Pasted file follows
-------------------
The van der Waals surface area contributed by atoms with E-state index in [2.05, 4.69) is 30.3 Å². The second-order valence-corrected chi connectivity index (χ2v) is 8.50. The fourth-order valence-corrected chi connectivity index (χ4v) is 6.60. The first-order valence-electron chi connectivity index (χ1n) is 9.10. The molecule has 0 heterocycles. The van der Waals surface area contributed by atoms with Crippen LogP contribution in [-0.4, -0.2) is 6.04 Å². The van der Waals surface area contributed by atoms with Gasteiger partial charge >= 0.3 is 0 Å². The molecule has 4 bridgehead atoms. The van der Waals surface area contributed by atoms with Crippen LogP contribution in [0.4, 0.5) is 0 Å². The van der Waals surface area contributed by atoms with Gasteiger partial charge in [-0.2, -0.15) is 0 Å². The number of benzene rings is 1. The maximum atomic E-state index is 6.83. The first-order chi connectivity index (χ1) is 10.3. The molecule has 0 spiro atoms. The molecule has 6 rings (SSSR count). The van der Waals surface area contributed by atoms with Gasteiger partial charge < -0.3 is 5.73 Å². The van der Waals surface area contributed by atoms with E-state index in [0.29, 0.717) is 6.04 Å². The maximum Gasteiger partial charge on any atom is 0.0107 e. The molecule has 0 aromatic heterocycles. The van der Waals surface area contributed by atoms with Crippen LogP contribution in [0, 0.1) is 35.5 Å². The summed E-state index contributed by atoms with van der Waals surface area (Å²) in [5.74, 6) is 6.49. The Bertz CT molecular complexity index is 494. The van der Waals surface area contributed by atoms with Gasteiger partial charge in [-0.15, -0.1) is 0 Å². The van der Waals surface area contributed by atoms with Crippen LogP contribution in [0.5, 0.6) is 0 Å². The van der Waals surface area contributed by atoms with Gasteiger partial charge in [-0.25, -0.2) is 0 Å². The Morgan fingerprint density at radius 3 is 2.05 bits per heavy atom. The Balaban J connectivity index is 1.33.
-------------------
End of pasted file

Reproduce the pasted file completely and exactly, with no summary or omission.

The van der Waals surface area contributed by atoms with E-state index in [2.05, 4.69) is 30.3 Å². The second-order valence-corrected chi connectivity index (χ2v) is 8.50. The fourth-order valence-corrected chi connectivity index (χ4v) is 6.60. The first-order valence-electron chi connectivity index (χ1n) is 9.10. The molecule has 0 heterocycles. The van der Waals surface area contributed by atoms with Crippen LogP contribution in [-0.4, -0.2) is 6.04 Å². The van der Waals surface area contributed by atoms with Gasteiger partial charge >= 0.3 is 0 Å². The molecule has 4 bridgehead atoms. The van der Waals surface area contributed by atoms with Crippen LogP contribution in [0.4, 0.5) is 0 Å². The van der Waals surface area contributed by atoms with Gasteiger partial charge in [-0.2, -0.15) is 0 Å². The number of benzene rings is 1. The maximum atomic E-state index is 6.83. The first-order chi connectivity index (χ1) is 10.3. The molecule has 0 spiro atoms. The molecule has 6 rings (SSSR count). The van der Waals surface area contributed by atoms with Gasteiger partial charge < -0.3 is 5.73 Å². The van der Waals surface area contributed by atoms with E-state index in [0.29, 0.717) is 6.04 Å². The maximum Gasteiger partial charge on any atom is 0.0107 e. The molecule has 0 aromatic heterocycles. The van der Waals surface area contributed by atoms with Crippen LogP contribution in [0, 0.1) is 35.5 Å². The summed E-state index contributed by atoms with van der Waals surface area (Å²) in [5.74, 6) is 6.49. The Bertz CT molecular complexity index is 494. The van der Waals surface area contributed by atoms with Gasteiger partial charge in [-0.15, -0.1) is 0 Å². The van der Waals surface area contributed by atoms with Crippen LogP contribution in [0.5, 0.6) is 0 Å². The van der Waals surface area contributed by atoms with Gasteiger partial charge in [-0.25, -0.2) is 0 Å². The Morgan fingerprint density at radius 3 is 2.05 bits per heavy atom. The Balaban J connectivity index is 1.33.